- Inquiry comes amid federal probe of $12.8 trillion market
- State agency has jurisdiction over nine of 22 primary dealers
A New York regulator has joined a federal probe of banks that serve as primary dealers in the $12.8 trillion U.S. Treasuries market in an effort to determine whether traders colluded.
New York’s Department of Financial Services sent letters last month to the banks it regulates that act as counterparties for the Federal Reserve Bank of New York, asking for information about how they operate in that market, according to a person briefed on the matter.
Of the 22 primary dealers, nine are regulated by DFS: Bank of Nova Scotia, BMO Capital Markets Corp., BNP Paribas Securities Corp., Barclays Capital Inc., Credit Suisse Securities LLC, Deutsche Bank Securities Inc., Goldman Sachs & Co., Mizuho Securities USA Inc., and SG Americas Securities LLC.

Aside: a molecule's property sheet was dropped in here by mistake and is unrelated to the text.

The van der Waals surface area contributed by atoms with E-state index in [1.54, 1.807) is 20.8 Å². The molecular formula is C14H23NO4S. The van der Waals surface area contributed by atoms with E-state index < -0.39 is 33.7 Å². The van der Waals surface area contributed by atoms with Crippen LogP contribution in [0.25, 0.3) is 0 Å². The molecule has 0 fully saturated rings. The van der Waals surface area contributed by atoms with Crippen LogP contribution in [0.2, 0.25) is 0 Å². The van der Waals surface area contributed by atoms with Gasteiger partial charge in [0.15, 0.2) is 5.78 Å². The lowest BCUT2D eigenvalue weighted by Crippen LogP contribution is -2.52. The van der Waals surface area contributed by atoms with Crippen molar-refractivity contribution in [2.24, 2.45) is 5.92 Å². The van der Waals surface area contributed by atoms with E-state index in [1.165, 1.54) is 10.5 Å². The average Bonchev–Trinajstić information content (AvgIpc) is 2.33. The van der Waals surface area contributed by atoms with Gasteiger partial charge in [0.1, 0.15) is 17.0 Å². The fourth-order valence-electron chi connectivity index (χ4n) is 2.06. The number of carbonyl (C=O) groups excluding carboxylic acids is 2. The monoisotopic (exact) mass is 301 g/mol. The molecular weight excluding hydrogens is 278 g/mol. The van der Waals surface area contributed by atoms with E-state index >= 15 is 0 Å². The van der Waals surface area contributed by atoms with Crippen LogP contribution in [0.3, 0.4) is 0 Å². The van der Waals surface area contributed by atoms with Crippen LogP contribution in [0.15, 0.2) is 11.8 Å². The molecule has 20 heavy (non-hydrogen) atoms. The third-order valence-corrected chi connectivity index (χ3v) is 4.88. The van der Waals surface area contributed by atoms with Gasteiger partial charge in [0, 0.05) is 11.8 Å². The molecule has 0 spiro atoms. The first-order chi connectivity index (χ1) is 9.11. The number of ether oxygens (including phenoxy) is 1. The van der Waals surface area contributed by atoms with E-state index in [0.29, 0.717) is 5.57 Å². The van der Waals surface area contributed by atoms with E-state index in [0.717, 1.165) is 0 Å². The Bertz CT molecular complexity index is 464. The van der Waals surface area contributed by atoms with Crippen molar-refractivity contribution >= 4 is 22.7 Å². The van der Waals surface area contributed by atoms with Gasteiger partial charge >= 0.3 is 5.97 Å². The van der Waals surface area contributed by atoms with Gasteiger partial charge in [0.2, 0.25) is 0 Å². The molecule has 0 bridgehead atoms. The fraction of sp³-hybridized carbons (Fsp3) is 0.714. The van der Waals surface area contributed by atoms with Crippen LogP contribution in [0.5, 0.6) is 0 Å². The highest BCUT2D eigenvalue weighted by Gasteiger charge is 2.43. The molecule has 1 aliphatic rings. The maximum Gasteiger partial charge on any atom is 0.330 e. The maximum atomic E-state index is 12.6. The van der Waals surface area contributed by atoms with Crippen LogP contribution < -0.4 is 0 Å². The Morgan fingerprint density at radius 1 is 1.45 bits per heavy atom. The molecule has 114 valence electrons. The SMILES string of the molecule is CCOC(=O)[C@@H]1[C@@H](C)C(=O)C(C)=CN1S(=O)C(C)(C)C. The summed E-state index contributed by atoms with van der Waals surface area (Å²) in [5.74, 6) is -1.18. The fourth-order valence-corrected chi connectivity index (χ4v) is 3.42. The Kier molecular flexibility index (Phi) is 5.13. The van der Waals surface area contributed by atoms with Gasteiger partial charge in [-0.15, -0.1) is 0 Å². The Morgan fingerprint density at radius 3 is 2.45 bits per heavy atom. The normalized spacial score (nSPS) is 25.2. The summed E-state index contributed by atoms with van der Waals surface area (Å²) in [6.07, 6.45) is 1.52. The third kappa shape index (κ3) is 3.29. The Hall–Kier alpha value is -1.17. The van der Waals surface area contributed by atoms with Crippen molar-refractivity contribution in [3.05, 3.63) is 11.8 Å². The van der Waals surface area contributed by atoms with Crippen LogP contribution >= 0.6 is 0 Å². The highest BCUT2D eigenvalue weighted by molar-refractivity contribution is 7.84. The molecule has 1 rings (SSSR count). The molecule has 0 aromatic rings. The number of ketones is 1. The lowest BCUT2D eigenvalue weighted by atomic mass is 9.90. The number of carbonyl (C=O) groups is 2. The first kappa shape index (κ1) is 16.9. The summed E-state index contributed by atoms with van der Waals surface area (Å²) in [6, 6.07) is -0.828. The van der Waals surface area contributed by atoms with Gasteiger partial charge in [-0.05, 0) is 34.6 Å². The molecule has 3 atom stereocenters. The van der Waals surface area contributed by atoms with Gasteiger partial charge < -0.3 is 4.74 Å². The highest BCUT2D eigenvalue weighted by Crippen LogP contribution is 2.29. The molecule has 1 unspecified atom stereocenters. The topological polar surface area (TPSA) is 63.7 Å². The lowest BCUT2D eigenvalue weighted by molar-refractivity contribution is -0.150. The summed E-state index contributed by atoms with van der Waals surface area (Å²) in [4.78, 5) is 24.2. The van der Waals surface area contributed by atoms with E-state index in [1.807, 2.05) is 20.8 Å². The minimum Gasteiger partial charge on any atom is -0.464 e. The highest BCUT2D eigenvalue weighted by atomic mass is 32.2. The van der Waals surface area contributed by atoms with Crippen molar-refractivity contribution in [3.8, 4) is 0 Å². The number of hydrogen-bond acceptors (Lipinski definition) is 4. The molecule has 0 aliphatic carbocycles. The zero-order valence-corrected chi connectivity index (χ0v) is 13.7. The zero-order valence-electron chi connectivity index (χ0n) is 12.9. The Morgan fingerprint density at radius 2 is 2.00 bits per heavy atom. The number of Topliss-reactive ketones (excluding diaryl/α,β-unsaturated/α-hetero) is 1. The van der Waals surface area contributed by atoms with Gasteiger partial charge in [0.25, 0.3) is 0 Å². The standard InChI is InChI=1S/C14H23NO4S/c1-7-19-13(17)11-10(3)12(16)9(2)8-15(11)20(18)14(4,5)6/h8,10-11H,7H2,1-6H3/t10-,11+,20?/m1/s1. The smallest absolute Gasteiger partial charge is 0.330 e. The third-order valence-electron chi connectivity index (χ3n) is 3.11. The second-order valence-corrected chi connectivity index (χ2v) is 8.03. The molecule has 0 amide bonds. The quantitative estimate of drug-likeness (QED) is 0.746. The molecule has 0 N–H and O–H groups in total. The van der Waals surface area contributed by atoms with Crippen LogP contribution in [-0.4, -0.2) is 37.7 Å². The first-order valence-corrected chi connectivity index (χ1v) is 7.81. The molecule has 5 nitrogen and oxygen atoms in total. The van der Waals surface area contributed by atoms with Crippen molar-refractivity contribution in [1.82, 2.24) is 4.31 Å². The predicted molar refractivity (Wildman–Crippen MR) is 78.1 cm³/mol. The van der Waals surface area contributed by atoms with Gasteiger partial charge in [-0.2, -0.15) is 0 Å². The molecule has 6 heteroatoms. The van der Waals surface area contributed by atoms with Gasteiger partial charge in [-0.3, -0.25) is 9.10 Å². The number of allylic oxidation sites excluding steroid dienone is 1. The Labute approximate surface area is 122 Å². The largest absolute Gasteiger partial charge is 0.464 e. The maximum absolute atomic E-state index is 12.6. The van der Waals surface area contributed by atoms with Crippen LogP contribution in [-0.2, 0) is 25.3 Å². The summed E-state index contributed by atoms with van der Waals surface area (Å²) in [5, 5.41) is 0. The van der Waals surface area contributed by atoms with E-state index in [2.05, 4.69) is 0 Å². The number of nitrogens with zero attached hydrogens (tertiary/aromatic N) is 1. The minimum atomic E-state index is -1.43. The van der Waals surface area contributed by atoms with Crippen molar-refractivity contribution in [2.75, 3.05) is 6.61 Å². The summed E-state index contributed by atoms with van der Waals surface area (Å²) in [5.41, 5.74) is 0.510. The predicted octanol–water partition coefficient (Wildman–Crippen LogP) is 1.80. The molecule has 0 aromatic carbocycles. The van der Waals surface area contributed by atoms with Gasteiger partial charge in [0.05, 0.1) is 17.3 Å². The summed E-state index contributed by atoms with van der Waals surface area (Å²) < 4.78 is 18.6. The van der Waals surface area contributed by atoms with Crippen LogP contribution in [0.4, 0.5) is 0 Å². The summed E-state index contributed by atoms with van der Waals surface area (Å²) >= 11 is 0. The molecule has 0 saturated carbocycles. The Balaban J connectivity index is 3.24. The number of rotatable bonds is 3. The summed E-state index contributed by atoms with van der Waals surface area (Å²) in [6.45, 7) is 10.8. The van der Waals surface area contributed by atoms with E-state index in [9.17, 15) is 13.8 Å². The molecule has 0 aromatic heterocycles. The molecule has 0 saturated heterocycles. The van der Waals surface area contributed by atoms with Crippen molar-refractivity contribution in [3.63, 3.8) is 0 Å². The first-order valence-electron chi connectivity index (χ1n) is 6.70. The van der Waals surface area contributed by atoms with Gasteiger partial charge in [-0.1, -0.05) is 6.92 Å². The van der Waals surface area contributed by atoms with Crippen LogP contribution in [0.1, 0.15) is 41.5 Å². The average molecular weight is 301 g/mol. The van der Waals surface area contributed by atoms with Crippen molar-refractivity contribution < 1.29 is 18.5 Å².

Representatives from Barclays, Credit Suisse, Deutsche Bank, Mizuho, BNP Paribas and SG Americas declined to comment. Representatives for the others didn’t immediately respond to requests for comment.
The letters are intended to gather information and don’t indicate that the New York regulator has any evidence of wrongdoing, said the person, who wasn’t authorized to speak publicly about the matter. The New York inquiry was first reported by the Financial Times.
The U.S. Department of Justice launched a probe of the Treasuries market earlier this year, following multi-bank settlements over allegations of manipulation of interest rates and foreign-exchange rates.
The Boston public employees’ retirement system sued the primary dealers in July. The lawsuit alleges that the banks colluded to manipulate the market, in part through "when-issued" securities, or contracts that investors and banks trade before the issuance of U.S. bonds, notes or bills.